American English

Definition of intention noun from the Oxford Advanced American Dictionary



[countable, uncountable]
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  •  what you intend or plan to do; your aim intention (of doing something) Ihave no intention of going to the wedding. He left the U.S.with the intention of traveling in Africa. Ihave every intention of paying her back what I owe her. intention (to do something) He has announced his intention to retire. intention (that…) It was not my intention that she should suffer. The original intention was to devote three months to the project. She's full of good intentions but things rarely work out for her. I did it with the best (of) intentions (= meaning to help), but I only succeeded in annoying them. see also well-intentioned Thesauruspurposeaim intention plan point ideaThese are all words for talking about what someone intends to do or achieve.purpose what something is supposed to achieve; what someone is trying to achieve:The purpose of the visit was to see the campus in person.aim what someone is trying to achieve; what something is supposed to achieve:Our main aim is to increase sales in the Northwest.purpose or aim?Your purpose for doing something is your reason for doing it; your aim is what you want to achieve. Aim can suggest that you are only trying to achieve something;purpose gives a stronger sense of achievement being certain. Aim can be someone's aim or the aim of something. Purpose is more usually the purpose of something; you can talk about someone's purpose but that is more formal.intention what you intend to do:I have no intention of going to the wedding. She's full of good intentions but things rarely work out for her.plan what you intend to do or achieve:There are no plans to build new offices.intention or plan?Your intentions are what you want to do, especially in the near future; your plans are what you have decided or arranged to do, often, but not always, in the longer term.point (somewhat informal) the purpose or aim of something:What's the point of all this violence? The point of the lesson is to compare the two countries.idea (somewhat informal) the purpose of something; someone's aim:The whole idea of going was so that we could meet her new boyfriend. What's the idea behind this assignment?point or idea?Point is a more negative word than idea. If you say What's the point…? you are suggesting that there is no point; if you say What's the idea…? you are genuinely asking a question. Point, but not idea, is used to talk about things you feel annoyed or unhappy about:There's no idea in… I don't see the idea of….Patterns with the aim/intention/idea >of>doing something somebody's intention/plan to do something to have a(n) purpose/aim/intention/plan/point to achieve a(n) purpose/aim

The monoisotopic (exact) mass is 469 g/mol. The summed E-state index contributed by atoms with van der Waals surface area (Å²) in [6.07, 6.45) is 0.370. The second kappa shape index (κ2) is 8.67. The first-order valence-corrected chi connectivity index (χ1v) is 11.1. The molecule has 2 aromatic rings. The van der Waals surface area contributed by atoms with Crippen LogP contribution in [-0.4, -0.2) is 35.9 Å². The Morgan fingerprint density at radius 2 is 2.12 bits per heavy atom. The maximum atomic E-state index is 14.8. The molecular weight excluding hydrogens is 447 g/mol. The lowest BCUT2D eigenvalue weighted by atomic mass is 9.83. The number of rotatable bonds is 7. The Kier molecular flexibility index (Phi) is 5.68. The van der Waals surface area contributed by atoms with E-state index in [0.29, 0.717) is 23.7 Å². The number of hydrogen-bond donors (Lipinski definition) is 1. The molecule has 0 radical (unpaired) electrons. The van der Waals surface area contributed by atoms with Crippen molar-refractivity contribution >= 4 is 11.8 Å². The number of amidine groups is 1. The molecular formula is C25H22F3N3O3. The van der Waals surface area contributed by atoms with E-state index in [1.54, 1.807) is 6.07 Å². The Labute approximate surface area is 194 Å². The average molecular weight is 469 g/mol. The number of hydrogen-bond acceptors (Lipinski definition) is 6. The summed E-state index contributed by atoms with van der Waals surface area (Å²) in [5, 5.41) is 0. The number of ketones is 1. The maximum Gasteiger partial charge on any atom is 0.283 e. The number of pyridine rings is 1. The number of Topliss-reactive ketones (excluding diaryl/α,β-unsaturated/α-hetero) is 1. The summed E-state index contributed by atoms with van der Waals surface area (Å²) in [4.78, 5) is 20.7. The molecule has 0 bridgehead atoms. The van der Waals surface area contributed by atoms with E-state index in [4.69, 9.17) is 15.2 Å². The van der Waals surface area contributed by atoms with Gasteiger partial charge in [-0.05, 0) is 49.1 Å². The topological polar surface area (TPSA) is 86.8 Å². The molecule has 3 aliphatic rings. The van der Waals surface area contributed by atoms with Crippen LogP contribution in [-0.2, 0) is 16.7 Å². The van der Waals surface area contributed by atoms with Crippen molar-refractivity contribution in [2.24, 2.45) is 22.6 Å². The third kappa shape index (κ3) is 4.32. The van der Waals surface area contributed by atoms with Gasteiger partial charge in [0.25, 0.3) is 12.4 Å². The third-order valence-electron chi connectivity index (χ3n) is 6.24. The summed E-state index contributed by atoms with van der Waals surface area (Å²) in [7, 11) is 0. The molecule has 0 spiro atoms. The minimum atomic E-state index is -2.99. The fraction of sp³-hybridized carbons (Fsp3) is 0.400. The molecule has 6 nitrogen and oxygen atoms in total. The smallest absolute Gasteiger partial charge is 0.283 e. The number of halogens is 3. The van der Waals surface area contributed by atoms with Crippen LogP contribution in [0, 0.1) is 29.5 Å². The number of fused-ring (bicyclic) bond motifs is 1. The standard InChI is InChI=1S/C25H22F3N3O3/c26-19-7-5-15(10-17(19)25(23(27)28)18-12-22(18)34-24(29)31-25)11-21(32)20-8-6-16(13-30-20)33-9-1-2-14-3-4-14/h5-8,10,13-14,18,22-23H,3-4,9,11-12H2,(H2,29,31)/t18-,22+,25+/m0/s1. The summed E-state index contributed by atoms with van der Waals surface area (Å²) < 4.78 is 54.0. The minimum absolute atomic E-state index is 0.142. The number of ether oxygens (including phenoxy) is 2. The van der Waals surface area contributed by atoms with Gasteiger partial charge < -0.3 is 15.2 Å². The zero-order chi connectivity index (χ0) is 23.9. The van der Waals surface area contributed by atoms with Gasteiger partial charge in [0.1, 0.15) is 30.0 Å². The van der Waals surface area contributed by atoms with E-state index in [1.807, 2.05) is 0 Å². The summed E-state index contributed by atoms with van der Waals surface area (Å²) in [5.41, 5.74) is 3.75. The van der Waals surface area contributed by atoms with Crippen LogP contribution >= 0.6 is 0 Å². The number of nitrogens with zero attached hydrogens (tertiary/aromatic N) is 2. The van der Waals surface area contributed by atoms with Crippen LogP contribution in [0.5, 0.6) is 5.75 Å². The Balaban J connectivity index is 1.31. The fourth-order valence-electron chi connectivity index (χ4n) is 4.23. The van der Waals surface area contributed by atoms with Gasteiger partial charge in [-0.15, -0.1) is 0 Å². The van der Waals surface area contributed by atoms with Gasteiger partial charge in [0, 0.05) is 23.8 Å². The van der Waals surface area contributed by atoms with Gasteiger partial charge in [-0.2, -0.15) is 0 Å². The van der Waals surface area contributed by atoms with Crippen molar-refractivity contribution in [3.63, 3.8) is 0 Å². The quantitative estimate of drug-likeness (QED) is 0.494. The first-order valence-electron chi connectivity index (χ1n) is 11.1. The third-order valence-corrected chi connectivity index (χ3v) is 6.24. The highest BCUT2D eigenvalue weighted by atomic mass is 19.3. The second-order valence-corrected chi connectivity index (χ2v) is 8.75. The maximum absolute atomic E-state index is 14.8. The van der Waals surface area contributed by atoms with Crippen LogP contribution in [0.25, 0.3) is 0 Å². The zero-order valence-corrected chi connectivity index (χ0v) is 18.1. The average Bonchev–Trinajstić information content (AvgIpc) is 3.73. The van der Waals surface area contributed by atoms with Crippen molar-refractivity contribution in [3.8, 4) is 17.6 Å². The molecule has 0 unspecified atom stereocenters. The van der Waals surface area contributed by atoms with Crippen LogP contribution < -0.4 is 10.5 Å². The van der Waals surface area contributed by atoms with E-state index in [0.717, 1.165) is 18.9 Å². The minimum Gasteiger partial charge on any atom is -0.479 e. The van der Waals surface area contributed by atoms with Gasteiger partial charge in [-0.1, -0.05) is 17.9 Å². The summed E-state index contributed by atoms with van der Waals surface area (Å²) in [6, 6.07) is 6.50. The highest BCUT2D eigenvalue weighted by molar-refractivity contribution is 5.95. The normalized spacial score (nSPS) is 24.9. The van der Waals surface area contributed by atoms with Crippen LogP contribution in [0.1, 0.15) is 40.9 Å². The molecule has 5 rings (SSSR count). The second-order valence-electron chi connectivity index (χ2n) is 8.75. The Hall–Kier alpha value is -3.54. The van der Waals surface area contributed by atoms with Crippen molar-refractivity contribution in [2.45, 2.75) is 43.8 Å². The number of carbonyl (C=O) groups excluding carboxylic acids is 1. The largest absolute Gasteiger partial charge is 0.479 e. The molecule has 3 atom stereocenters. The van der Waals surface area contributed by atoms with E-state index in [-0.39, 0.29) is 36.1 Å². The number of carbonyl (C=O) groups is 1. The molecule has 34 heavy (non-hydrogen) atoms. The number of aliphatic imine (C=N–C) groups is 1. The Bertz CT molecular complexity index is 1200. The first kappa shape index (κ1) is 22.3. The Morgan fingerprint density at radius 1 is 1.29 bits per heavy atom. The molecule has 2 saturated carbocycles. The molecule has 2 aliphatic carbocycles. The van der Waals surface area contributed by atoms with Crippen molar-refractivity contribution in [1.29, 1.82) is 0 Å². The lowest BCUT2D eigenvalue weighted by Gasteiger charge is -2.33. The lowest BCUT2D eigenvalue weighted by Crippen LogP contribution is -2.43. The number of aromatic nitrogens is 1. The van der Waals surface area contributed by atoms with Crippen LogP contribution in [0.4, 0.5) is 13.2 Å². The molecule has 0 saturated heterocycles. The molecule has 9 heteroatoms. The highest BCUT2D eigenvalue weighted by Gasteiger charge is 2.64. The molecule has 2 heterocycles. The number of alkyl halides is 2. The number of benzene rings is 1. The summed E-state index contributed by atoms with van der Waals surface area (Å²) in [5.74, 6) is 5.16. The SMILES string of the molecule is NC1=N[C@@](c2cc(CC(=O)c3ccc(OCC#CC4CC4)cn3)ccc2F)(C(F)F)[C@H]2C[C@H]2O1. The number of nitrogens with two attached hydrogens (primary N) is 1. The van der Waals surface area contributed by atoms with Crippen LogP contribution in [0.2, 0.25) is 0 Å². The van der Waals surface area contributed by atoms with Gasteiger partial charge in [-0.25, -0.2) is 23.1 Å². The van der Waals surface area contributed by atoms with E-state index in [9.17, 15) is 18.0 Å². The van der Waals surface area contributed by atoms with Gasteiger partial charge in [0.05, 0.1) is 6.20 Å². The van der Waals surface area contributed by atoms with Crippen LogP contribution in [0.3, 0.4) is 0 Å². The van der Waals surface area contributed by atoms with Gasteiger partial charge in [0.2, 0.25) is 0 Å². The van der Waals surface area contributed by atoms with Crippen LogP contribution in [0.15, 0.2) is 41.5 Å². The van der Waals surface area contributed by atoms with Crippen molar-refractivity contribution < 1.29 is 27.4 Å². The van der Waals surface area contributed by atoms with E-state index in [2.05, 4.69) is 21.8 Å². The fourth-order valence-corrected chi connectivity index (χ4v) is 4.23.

• Word Familyintend verbintended adjective (unintended)intention nounintentional adjective (unintentional)intentionally adverb (unintentionally)Idioms
    the road to hell is paved with good intentions (saying)
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    it is not enough to intend to do good things; you must actually do them
    See the Oxford Advanced Learner's Dictionary entry: intention